There are two ways ofimplementing this technique either globally or locally. Global thresholding distinguishes object and background pixels by comparing with threshold value chosen. Then the binary partition is used to segment the image. Segmentation is achieved by scanning the entire image pixel by pixel and labeling each pixel as an object pixel or a background pixel depending on the value of that pixel. The threshold based segmentation techniques are inexpensive and computationallyfast.

      Local thresholding is also known as adaptive thresholding. The local characteristic of the subdivided region in the image are observed and accordingly the threshold values are varied. The threshold value is dependent upon a neighborhood property of the pixel as well as its grey level value. This technique is used when the image has a nonuniform illumination.

      Threshold selection based on the histograms was initially suggested by Nobuyuki Otsu in 1979.There are minor modifications done before applying it to an image.Otsu method is basically referred when there is a need ofthresholding large objects from the background. This method provides a set of thresholds or an optimal threshold which is selected by the discriminant criterion.To measure the difference the discriminant criteria needs to be maximized.Thesteps involved in global thresholding are first reading the image, and then plotting its histogram, choose a

      threshold value and finally segment the image into objects and background.

    2. Region based segmentation

    Region based segmentation algorithms work on the similarity criteria of the pixels within the region. The basic steps followed in region based segmentation are as follows:

    Let X represents the image region [4]. Segmentation algorithm partitions X into n sub regions, X1, X2Xn, such that

    (a)(b) (c)

    Fig.2 (a) Image showing defective welds (b) initial seedimage(c) segmentation result obtained by region growing.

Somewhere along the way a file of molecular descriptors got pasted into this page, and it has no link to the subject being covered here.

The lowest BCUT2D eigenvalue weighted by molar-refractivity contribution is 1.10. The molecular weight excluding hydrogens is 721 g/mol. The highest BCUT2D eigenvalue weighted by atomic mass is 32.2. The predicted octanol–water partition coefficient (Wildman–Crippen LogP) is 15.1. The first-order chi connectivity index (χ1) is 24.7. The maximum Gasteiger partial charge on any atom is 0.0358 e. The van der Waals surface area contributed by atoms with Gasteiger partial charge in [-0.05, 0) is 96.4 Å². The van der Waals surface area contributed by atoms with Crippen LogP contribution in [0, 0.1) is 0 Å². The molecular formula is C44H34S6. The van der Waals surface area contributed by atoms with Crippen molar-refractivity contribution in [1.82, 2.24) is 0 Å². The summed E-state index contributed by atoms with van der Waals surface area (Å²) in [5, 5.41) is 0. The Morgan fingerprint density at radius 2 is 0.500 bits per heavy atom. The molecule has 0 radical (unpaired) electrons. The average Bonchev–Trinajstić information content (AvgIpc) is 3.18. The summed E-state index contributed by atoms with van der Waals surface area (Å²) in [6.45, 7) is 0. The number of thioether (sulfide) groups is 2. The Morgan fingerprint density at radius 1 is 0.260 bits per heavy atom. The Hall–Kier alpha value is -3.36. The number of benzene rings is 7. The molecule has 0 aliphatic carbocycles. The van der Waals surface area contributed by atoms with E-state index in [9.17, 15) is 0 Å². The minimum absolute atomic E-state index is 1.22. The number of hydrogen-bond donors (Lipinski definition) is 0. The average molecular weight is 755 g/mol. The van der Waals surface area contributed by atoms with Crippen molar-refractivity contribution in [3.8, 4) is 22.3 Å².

The figure 2 shows the segmentation by region growing technique on the X-ray image of a weld containing several cracks and porosities [4].The resulting image obtained indicates the need of concept of connectivity.

    ) =


    ) is a connected region, i = 1,2, n

    ) Xi = for all i and j, i j

    ) P(Xi) = TRUE for i = 1, 2,,n

    ) P(XiXj) = FALSE for any adjacent regions Xi and Xj

    Here P (Xi) is a predicate defined over the point in set Xi and is the null set. The above conditions can be summarized. The first condition indicates that every pixel must be in a region and the segmentation must be complete. The second requires a connected point in some predefined sense. The third condition indicates that the region must be disjoint. Condition fourth indicates that the pixel in a segmented region must satisfy some defined properties. The fifth one indicates that the adjacent regions Xi and Xj are different in the sense of predicate P.

    Region Splitting and Merging provides a different solution to the use of seed points for region growing [4]. The basic idea is to subdivide an image initially into a set of some arbitrary disjoint regions and then merge and/or split the regions to satisfy the conditions of image segmentation.

    This method works on the idea of subdividing the image into quadrants.The first step is to consider the whole image as one single region and second step is to divide the image into four quadrants. This division is done based on certain predefined criteria. The quadrants are checked for the same defined criteria andthenegative result of the test divides it further into four sub-quadrants and the process is continued till the criteria is satisfied or no further division is possible.

    To segment the image based on the similarity approach every pixel is compared with its neighbor for gray level, texture, color, shape whether they have some similar criteria.

    The positive result would decide that particular pixel is added